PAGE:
Thomas P. Hoe
I am an Assistant Professor at Cornell University in the Department for Policy Analysis and Management (PAM). I am also affiliated with the Institute for Fiscal Studies in London.
My research interests are in health care and public economics. In recent work I have evaluated how hospital incentives affect patients' health outcomes and waiting times. This has included studies of emergency department regulations and inpatient department crowding.
Prior to working in academia, I worked for the UK government and a private sector consultancy in London dealing with policy issues in antitrust, health care, and financial services.
'Saving Lives by Tying Hands: The Unexpected Effects of Constraining Health Care Providers' with Jonathan Gruber (MIT) and George Stoye (UCL)
Abstract: The emergency department (ED) is a complex node of healthcare delivery that is facing market and regulatory pressure across developed economies to reduce wait times. In this paper we study how ED doctors respond to such incentives, by focussing on a landmark policy in England that imposed strong incentives to treat ED patients within four hours. Using bunching techniques, we estimate that the policy reduced affected patients' wait times by 19 minutes, yet distorted a number of medical decisions. In response to the policy, doctors increased the intensity of ED treatment and admitted more patients for costly inpatient care. We also find a striking 14% reduction in mortality. To determine the mechanism behind these health improvements, we exploit heterogeneity in patient severity and hospital crowding, and find strongly suggestive evidence that it is the reduced wait times, rather than the additional admits, that saves lives. Overall we conclude that, despite distorting medical decisions, constraining ED doctors can induce cost-effective reductions in mortality.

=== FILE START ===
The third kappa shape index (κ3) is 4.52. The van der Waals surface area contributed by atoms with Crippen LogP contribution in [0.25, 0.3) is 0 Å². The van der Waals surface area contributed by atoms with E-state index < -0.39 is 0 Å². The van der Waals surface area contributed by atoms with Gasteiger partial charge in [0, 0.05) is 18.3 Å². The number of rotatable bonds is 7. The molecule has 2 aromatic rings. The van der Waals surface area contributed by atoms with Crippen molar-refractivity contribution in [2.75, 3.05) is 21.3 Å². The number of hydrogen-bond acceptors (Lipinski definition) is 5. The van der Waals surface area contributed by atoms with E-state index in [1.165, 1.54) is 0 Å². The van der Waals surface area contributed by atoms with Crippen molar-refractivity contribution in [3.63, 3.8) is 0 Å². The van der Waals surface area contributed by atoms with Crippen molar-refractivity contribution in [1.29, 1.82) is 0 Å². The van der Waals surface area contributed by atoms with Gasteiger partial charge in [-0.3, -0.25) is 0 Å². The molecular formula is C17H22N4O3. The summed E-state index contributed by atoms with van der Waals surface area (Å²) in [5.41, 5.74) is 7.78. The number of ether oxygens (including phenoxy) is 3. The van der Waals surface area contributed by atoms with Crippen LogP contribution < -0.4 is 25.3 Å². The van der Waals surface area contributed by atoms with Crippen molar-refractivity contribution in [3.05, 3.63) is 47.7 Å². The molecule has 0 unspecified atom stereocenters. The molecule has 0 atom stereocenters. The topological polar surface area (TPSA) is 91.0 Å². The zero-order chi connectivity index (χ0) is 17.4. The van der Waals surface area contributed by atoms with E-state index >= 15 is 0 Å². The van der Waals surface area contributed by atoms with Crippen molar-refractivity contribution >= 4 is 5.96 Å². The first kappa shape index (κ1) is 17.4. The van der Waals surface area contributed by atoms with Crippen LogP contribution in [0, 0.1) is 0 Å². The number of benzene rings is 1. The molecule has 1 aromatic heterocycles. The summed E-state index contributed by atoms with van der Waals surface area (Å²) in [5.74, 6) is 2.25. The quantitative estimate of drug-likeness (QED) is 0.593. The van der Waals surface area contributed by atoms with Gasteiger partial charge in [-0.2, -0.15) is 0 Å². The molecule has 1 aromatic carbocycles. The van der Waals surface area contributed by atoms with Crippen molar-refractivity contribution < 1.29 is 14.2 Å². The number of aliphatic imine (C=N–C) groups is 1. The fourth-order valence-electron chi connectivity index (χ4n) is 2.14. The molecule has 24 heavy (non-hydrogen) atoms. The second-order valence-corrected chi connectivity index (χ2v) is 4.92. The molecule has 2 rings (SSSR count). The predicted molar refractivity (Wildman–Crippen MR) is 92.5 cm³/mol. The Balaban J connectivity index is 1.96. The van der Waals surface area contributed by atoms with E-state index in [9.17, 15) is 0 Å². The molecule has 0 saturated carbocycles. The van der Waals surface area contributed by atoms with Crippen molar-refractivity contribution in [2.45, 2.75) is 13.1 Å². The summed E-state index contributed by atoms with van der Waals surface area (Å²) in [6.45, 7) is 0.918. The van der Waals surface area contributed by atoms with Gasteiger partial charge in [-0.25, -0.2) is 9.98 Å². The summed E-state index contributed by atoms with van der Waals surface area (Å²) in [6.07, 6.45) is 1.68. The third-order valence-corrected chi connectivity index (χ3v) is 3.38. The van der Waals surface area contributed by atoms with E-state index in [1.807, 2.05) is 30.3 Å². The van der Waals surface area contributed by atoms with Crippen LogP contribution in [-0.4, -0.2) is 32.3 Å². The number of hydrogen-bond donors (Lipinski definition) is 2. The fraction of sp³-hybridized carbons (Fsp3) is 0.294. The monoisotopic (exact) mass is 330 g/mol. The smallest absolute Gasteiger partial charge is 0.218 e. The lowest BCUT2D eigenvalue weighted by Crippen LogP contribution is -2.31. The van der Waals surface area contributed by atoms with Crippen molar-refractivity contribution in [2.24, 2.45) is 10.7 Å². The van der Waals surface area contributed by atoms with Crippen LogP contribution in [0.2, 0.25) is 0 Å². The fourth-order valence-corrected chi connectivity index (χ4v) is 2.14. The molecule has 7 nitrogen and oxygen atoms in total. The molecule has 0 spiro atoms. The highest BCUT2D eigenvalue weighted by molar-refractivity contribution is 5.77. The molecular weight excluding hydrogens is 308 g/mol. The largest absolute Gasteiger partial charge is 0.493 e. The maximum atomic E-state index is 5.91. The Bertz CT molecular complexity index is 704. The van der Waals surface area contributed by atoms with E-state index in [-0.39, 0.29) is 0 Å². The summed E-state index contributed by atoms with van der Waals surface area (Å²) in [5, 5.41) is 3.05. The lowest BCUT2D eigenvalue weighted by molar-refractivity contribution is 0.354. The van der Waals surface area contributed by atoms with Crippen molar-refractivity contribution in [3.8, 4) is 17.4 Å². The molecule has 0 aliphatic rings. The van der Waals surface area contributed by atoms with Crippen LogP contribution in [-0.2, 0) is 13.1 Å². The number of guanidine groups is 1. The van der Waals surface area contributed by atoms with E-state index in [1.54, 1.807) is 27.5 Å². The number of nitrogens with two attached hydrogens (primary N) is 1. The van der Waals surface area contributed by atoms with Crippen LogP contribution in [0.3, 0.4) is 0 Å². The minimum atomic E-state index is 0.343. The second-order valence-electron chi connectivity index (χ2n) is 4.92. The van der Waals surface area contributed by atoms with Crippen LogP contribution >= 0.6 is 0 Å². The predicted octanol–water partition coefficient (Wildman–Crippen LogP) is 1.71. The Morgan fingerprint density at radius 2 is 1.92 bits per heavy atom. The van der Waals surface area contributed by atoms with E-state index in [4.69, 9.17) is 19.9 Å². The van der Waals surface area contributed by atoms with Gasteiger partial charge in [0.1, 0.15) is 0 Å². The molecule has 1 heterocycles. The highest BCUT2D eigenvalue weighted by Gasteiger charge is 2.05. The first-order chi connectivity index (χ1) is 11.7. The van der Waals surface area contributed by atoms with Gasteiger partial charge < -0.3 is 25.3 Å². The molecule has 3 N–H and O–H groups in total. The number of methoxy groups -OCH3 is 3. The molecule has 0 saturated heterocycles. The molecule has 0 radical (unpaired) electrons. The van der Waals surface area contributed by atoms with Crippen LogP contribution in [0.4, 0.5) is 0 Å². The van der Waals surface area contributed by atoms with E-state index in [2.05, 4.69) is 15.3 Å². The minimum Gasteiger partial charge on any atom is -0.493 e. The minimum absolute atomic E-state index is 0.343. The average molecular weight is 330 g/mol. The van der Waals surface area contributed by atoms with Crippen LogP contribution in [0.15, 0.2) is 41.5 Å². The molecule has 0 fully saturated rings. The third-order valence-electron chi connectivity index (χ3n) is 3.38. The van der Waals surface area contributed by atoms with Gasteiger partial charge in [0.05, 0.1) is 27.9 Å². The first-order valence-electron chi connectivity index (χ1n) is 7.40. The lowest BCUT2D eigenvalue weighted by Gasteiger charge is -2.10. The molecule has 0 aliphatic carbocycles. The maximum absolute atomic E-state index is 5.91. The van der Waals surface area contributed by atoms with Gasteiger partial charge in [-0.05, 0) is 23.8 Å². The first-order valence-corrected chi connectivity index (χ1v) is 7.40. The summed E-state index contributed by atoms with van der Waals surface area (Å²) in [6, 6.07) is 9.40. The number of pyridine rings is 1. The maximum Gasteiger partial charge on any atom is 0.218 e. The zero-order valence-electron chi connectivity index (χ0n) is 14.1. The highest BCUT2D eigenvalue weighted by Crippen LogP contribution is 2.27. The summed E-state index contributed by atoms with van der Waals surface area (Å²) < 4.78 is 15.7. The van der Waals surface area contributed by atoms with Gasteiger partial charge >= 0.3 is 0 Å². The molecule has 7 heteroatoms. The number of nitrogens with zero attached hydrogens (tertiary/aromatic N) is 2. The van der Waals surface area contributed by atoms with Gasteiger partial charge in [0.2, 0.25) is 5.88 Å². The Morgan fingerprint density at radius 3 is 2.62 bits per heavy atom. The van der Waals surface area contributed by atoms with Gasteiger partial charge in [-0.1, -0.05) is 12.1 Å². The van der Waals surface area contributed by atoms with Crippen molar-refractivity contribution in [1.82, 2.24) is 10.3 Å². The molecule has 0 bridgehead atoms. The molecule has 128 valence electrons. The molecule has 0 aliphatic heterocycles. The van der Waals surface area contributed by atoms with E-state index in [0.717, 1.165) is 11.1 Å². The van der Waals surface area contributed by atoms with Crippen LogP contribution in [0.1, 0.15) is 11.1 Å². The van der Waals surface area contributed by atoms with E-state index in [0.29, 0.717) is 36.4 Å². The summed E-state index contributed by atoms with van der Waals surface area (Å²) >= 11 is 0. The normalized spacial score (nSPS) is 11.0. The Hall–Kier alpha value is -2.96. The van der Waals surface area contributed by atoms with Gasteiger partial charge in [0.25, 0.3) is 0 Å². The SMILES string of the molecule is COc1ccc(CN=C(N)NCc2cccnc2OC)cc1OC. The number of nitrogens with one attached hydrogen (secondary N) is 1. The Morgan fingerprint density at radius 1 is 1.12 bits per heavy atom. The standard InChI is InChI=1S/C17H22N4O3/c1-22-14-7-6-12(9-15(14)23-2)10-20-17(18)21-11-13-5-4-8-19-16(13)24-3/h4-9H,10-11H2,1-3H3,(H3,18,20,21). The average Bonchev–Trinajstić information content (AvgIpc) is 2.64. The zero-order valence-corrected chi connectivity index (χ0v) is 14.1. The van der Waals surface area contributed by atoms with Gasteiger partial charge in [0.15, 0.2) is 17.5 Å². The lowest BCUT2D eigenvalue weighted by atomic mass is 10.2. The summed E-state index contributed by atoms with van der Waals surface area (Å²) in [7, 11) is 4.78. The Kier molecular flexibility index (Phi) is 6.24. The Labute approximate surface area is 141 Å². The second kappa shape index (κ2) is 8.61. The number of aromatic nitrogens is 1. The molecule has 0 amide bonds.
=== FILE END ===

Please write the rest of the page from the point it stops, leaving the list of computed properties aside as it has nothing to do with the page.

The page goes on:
'Does Hospital Crowding Matter? Evidence from Trauma and Orthopedics in England'
Abstract: Hospital crowding is often associated with poor health outcomes. This paper estimates the impact of hospital crowding on patients and tests whether reductions in crowding would improve consumer welfare. Exploiting pseudo-random variation in emergency admits, I find that a one standard deviation admission shock increases the unplanned readmission rate by 4.1%. Further analysis suggests this is driven by emergency patients being discharged quicker and sicker. I then derive a sufficient statistic to test whether reducing crowding with a policy that rations non-emergency admissions would benefit consumers. I find that such policies can lead to widespread improvements in consumer welfare.
WORK IN PROGRESS
‘Efficiency Gains or Quality Cuts? How Prospective Payment Can Reduce Health Care Quality’